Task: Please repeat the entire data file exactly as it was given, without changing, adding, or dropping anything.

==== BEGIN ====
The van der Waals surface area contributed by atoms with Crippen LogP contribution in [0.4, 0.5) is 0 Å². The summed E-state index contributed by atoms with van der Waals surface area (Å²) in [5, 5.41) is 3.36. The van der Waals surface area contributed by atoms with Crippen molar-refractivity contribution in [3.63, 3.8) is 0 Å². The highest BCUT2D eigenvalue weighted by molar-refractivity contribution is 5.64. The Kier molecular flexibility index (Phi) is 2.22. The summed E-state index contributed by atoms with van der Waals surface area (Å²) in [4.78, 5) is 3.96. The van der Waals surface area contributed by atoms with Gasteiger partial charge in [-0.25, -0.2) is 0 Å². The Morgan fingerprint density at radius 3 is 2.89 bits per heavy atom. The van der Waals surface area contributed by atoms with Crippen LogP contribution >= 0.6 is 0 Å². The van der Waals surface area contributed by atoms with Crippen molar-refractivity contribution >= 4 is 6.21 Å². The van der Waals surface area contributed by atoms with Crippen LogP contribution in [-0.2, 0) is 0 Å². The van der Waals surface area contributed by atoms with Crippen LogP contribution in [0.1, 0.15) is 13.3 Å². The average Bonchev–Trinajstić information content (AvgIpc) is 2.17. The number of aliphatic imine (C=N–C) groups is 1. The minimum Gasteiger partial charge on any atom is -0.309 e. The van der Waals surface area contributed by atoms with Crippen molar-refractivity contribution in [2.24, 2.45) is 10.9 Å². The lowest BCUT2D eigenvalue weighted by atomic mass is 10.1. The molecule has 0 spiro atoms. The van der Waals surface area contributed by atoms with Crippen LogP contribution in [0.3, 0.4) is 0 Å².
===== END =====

The van der Waals surface area contributed by atoms with Crippen LogP contribution in [0.4, 0.5) is 0 Å². The summed E-state index contributed by atoms with van der Waals surface area (Å²) in [5, 5.41) is 3.36. The van der Waals surface area contributed by atoms with Crippen molar-refractivity contribution in [3.63, 3.8) is 0 Å². The highest BCUT2D eigenvalue weighted by molar-refractivity contribution is 5.64. The Kier molecular flexibility index (Phi) is 2.22. The summed E-state index contributed by atoms with van der Waals surface area (Å²) in [4.78, 5) is 3.96. The van der Waals surface area contributed by atoms with Gasteiger partial charge in [-0.25, -0.2) is 0 Å². The Morgan fingerprint density at radius 3 is 2.89 bits per heavy atom. The van der Waals surface area contributed by atoms with Crippen LogP contribution >= 0.6 is 0 Å². The van der Waals surface area contributed by atoms with Crippen molar-refractivity contribution >= 4 is 6.21 Å². The van der Waals surface area contributed by atoms with Crippen LogP contribution in [-0.2, 0) is 0 Å². The van der Waals surface area contributed by atoms with Crippen LogP contribution in [0.1, 0.15) is 13.3 Å². The average Bonchev–Trinajstić information content (AvgIpc) is 2.17. The number of aliphatic imine (C=N–C) groups is 1. The minimum Gasteiger partial charge on any atom is -0.309 e. The van der Waals surface area contributed by atoms with Crippen molar-refractivity contribution in [2.24, 2.45) is 10.9 Å². The lowest BCUT2D eigenvalue weighted by atomic mass is 10.1. The molecule has 0 spiro atoms. The van der Waals surface area contributed by atoms with Crippen LogP contribution in [0.3, 0.4) is 0 Å².